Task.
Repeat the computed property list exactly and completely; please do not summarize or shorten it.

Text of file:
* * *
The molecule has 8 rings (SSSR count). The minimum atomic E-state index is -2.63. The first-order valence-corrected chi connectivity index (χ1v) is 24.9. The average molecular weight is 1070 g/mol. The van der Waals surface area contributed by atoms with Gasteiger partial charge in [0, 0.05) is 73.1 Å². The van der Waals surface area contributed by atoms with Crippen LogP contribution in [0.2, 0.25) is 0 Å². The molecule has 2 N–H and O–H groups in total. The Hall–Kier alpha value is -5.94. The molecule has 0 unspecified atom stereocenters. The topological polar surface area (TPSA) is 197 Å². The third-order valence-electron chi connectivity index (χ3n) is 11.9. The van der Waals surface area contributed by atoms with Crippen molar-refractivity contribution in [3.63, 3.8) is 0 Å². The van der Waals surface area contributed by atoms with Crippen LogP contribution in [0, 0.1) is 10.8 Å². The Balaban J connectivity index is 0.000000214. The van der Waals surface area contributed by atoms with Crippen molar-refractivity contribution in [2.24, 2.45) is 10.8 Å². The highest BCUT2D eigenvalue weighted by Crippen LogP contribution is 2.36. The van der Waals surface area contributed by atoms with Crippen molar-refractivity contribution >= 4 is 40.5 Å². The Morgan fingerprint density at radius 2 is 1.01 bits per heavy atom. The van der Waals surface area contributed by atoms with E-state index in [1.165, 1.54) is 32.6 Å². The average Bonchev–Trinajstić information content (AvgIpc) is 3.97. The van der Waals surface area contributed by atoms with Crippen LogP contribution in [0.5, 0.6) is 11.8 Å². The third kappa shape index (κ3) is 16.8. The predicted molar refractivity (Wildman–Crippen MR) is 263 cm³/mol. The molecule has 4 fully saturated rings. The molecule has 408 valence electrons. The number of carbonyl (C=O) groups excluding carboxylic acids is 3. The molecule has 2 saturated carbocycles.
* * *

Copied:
The molecule has 8 rings (SSSR count). The minimum atomic E-state index is -2.63. The first-order valence-corrected chi connectivity index (χ1v) is 24.9. The average molecular weight is 1070 g/mol. The van der Waals surface area contributed by atoms with Gasteiger partial charge in [0, 0.05) is 73.1 Å². The van der Waals surface area contributed by atoms with Crippen LogP contribution in [0.2, 0.25) is 0 Å². The molecule has 2 N–H and O–H groups in total. The Hall–Kier alpha value is -5.94. The molecule has 0 unspecified atom stereocenters. The topological polar surface area (TPSA) is 197 Å². The third-order valence-electron chi connectivity index (χ3n) is 11.9. The van der Waals surface area contributed by atoms with Crippen molar-refractivity contribution in [3.63, 3.8) is 0 Å². The van der Waals surface area contributed by atoms with Crippen LogP contribution in [0, 0.1) is 10.8 Å². The Balaban J connectivity index is 0.000000214. The van der Waals surface area contributed by atoms with Crippen molar-refractivity contribution in [2.24, 2.45) is 10.8 Å². The highest BCUT2D eigenvalue weighted by Crippen LogP contribution is 2.36. The van der Waals surface area contributed by atoms with Crippen molar-refractivity contribution >= 4 is 40.5 Å². The Morgan fingerprint density at radius 2 is 1.01 bits per heavy atom. The van der Waals surface area contributed by atoms with E-state index in [1.165, 1.54) is 32.6 Å². The average Bonchev–Trinajstić information content (AvgIpc) is 3.97. The van der Waals surface area contributed by atoms with Crippen LogP contribution in [0.5, 0.6) is 11.8 Å². The third kappa shape index (κ3) is 16.8. The predicted molar refractivity (Wildman–Crippen MR) is 263 cm³/mol. The molecule has 4 fully saturated rings. The molecule has 408 valence electrons. The number of carbonyl (C=O) groups excluding carboxylic acids is 3. The molecule has 2 saturated carbocycles.